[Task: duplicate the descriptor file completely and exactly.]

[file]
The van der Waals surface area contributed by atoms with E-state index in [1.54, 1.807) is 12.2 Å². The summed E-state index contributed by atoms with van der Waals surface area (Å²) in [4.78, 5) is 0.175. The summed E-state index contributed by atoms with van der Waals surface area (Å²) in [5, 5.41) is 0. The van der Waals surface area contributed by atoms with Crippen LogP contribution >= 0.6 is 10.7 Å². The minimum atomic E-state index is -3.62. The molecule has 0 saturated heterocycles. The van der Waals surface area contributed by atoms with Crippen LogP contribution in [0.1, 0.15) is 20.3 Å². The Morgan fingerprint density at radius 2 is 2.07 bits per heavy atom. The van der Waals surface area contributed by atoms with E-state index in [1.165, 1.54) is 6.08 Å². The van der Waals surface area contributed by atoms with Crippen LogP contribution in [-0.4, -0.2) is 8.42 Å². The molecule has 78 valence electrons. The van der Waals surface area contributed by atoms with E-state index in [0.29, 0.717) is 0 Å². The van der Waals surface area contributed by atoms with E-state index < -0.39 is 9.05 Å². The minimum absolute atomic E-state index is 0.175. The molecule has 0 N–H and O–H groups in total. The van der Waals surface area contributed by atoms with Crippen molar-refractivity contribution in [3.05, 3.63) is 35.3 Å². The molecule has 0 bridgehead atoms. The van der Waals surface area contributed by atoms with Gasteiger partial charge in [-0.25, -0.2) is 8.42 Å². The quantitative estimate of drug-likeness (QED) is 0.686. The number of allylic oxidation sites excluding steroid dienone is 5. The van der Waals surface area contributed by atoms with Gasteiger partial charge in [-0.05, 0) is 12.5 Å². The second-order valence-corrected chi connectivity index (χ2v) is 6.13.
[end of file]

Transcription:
The van der Waals surface area contributed by atoms with E-state index in [1.54, 1.807) is 12.2 Å². The summed E-state index contributed by atoms with van der Waals surface area (Å²) in [4.78, 5) is 0.175. The summed E-state index contributed by atoms with van der Waals surface area (Å²) in [5, 5.41) is 0. The van der Waals surface area contributed by atoms with Crippen LogP contribution >= 0.6 is 10.7 Å². The minimum atomic E-state index is -3.62. The molecule has 0 saturated heterocycles. The van der Waals surface area contributed by atoms with Crippen LogP contribution in [0.1, 0.15) is 20.3 Å². The Morgan fingerprint density at radius 2 is 2.07 bits per heavy atom. The van der Waals surface area contributed by atoms with E-state index in [1.165, 1.54) is 6.08 Å². The van der Waals surface area contributed by atoms with Crippen LogP contribution in [-0.4, -0.2) is 8.42 Å². The molecule has 78 valence electrons. The van der Waals surface area contributed by atoms with E-state index in [0.29, 0.717) is 0 Å². The van der Waals surface area contributed by atoms with E-state index < -0.39 is 9.05 Å². The minimum absolute atomic E-state index is 0.175. The molecule has 0 N–H and O–H groups in total. The van der Waals surface area contributed by atoms with Crippen molar-refractivity contribution in [3.05, 3.63) is 35.3 Å². The molecule has 0 bridgehead atoms. The van der Waals surface area contributed by atoms with Gasteiger partial charge in [-0.25, -0.2) is 8.42 Å². The quantitative estimate of drug-likeness (QED) is 0.686. The number of allylic oxidation sites excluding steroid dienone is 5. The van der Waals surface area contributed by atoms with Gasteiger partial charge in [-0.05, 0) is 12.5 Å². The second-order valence-corrected chi connectivity index (χ2v) is 6.13.